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I'd say this was pathetic performance from the Chevy Silverado 1500.



I've towed far more weight, in hotter conditions, at altitude, with my Dually, and never come close to getting too hot, let alone overheating. Yes, an entirely different class of truck.

But the point is this Chevy was rated to tow significantly more weight than it was towing, and it couldn't do it without overheating.

It would appear that Ford and Chevy are overly optimistic in their tow ratings.
 
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You ever notice that dont say that you can pull those loads over 40 or uphill. Just that they are rated to move and stop that load. We as consumers just assume that their tow rating or cargo capacity means we can do those things at whatever the speed limit is in whatever the temp is. I have learned over the years that its not what they say its what they dont say thats important. And thats not just Auto makers, its any corporation that employs and advertising agency.
 

CKN

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I'd say this was pathetic performance from the Chevy Silverado 1500.



I've towed far more weight, in hotter conditions, at altitude, with my Dually, and never come close to getting too hot, let alone overheating. Yes, an entirely different class of truck.

But the point is this Chevy was rated to tow significantly more weight than it was towing, and it couldn't do it without overheating.

It would appear that Ford and Chevy are overly optimistic in their tow ratings.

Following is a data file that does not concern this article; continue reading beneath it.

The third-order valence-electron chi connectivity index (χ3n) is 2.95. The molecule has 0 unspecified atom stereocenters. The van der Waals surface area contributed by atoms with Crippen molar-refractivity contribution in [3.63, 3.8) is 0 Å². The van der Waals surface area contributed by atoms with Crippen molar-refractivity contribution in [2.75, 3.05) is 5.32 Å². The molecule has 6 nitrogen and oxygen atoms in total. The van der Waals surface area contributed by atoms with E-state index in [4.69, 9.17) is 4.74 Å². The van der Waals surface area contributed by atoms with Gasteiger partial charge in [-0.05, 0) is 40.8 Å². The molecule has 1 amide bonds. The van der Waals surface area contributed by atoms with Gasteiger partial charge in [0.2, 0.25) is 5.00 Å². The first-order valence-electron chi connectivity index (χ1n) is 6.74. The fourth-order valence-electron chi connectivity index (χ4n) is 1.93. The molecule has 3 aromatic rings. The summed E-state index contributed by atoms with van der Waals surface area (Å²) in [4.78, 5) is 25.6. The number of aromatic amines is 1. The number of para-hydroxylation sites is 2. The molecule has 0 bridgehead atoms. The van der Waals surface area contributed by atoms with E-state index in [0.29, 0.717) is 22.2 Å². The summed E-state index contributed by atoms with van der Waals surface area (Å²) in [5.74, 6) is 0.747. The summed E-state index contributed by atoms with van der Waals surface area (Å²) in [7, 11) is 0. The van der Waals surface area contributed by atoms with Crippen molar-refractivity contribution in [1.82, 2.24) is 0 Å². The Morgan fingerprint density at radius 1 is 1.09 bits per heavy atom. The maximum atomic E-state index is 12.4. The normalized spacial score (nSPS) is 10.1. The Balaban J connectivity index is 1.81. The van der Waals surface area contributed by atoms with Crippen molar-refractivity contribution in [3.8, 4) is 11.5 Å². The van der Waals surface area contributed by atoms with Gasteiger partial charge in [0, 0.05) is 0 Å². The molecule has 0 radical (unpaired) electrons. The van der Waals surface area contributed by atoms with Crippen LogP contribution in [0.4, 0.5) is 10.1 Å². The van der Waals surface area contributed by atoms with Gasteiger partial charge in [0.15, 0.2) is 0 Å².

The payload ratings are what's important...the towing numbers Ford, GM, and RAM spout are meaningless. You can't tow 11,500 pounds with the Silverado 1500.
 

4WD

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I’m long past my 2500 diesel days and 32’ park trailers … but 12 miles of sand in 4WD is leaning heavy on the fans with very slow forward movement … My last two GM’s did a great job … as does my Rubicon - but it has a significant gearing advantage …
 

skrypj

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I'd say this was pathetic performance from the Chevy Silverado 1500.



I've towed far more weight, in hotter conditions, at altitude, with my Dually, and never come close to getting too hot, let alone overheating. Yes, an entirely different class of truck.

But the point is this Chevy was rated to tow significantly more weight than it was towing, and it couldn't do it without overheating.

It would appear that Ford and Chevy are overly optimistic in their tow ratings.

So i actually looked at the parts diagrams of the Silverado and to me it looks like they only have an air cooler, no liquid/oil cooler. That might be why it was struggling at low speed.

we saw the 5.3L tow an 8000 lb trailer up the ike not that long ago and didnt get hot. The video was actually about how cool the chevy transmission stayed vs toyota that got to like 250

some correct if im wrong though but i couldnt find any indication of a liquid cooler.